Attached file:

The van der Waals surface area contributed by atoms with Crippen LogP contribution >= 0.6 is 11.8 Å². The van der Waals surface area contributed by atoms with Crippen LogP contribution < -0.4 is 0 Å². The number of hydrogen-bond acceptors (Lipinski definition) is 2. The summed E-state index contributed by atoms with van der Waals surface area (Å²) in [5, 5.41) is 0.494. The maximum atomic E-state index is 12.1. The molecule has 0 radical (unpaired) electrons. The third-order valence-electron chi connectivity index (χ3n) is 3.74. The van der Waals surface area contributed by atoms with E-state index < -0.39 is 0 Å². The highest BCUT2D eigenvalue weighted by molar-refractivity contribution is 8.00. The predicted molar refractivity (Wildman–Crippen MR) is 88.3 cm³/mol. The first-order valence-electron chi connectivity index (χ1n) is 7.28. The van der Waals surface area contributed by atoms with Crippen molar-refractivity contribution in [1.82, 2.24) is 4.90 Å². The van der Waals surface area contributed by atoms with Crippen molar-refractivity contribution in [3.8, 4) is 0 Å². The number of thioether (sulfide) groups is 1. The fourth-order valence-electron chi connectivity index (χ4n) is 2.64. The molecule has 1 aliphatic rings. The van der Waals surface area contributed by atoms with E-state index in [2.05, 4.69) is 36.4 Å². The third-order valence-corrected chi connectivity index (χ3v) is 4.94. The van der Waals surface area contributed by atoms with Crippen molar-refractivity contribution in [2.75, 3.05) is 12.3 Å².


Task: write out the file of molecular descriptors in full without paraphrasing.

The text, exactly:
The van der Waals surface area contributed by atoms with Crippen LogP contribution >= 0.6 is 11.8 Å². The van der Waals surface area contributed by atoms with Crippen LogP contribution < -0.4 is 0 Å². The number of hydrogen-bond acceptors (Lipinski definition) is 2. The summed E-state index contributed by atoms with van der Waals surface area (Å²) in [5, 5.41) is 0.494. The maximum atomic E-state index is 12.1. The molecule has 0 radical (unpaired) electrons. The third-order valence-electron chi connectivity index (χ3n) is 3.74. The van der Waals surface area contributed by atoms with E-state index < -0.39 is 0 Å². The highest BCUT2D eigenvalue weighted by molar-refractivity contribution is 8.00. The predicted molar refractivity (Wildman–Crippen MR) is 88.3 cm³/mol. The first-order valence-electron chi connectivity index (χ1n) is 7.28. The van der Waals surface area contributed by atoms with Crippen molar-refractivity contribution in [1.82, 2.24) is 4.90 Å². The van der Waals surface area contributed by atoms with Crippen molar-refractivity contribution in [3.8, 4) is 0 Å². The number of thioether (sulfide) groups is 1. The fourth-order valence-electron chi connectivity index (χ4n) is 2.64. The molecule has 1 aliphatic rings. The van der Waals surface area contributed by atoms with E-state index in [2.05, 4.69) is 36.4 Å². The third-order valence-corrected chi connectivity index (χ3v) is 4.94. The van der Waals surface area contributed by atoms with Crippen molar-refractivity contribution in [2.75, 3.05) is 12.3 Å².